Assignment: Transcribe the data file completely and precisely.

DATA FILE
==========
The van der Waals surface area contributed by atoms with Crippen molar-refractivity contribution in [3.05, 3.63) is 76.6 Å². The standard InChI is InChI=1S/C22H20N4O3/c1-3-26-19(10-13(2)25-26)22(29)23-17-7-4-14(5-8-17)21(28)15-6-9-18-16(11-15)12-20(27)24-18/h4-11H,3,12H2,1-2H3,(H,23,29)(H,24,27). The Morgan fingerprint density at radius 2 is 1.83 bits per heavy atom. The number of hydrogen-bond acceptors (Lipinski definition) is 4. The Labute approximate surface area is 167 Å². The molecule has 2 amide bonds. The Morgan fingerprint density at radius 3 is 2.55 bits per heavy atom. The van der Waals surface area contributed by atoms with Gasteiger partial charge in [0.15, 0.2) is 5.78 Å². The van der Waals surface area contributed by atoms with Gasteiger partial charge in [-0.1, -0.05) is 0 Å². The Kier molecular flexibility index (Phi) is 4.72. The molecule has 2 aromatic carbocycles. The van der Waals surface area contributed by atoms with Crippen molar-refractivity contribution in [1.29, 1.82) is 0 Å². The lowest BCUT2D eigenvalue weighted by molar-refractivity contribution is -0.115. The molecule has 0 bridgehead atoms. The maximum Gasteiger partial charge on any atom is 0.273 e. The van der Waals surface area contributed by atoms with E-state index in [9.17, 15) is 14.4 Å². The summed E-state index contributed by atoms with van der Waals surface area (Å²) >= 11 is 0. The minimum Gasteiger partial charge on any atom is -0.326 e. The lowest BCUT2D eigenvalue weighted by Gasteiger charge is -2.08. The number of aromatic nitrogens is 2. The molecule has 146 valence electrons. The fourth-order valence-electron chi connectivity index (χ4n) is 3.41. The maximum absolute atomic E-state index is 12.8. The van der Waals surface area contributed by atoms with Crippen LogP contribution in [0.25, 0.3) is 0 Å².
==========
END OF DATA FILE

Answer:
The van der Waals surface area contributed by atoms with Crippen molar-refractivity contribution in [3.05, 3.63) is 76.6 Å². The standard InChI is InChI=1S/C22H20N4O3/c1-3-26-19(10-13(2)25-26)22(29)23-17-7-4-14(5-8-17)21(28)15-6-9-18-16(11-15)12-20(27)24-18/h4-11H,3,12H2,1-2H3,(H,23,29)(H,24,27). The Morgan fingerprint density at radius 2 is 1.83 bits per heavy atom. The number of hydrogen-bond acceptors (Lipinski definition) is 4. The Labute approximate surface area is 167 Å². The molecule has 2 amide bonds. The Morgan fingerprint density at radius 3 is 2.55 bits per heavy atom. The van der Waals surface area contributed by atoms with Gasteiger partial charge in [0.15, 0.2) is 5.78 Å². The van der Waals surface area contributed by atoms with Gasteiger partial charge in [-0.1, -0.05) is 0 Å². The Kier molecular flexibility index (Phi) is 4.72. The molecule has 2 aromatic carbocycles. The van der Waals surface area contributed by atoms with Crippen molar-refractivity contribution in [1.29, 1.82) is 0 Å². The lowest BCUT2D eigenvalue weighted by molar-refractivity contribution is -0.115. The molecule has 0 bridgehead atoms. The maximum Gasteiger partial charge on any atom is 0.273 e. The van der Waals surface area contributed by atoms with E-state index in [9.17, 15) is 14.4 Å². The summed E-state index contributed by atoms with van der Waals surface area (Å²) >= 11 is 0. The minimum Gasteiger partial charge on any atom is -0.326 e. The lowest BCUT2D eigenvalue weighted by Gasteiger charge is -2.08. The number of aromatic nitrogens is 2. The molecule has 146 valence electrons. The fourth-order valence-electron chi connectivity index (χ4n) is 3.41. The maximum absolute atomic E-state index is 12.8. The van der Waals surface area contributed by atoms with Crippen LogP contribution in [0.25, 0.3) is 0 Å².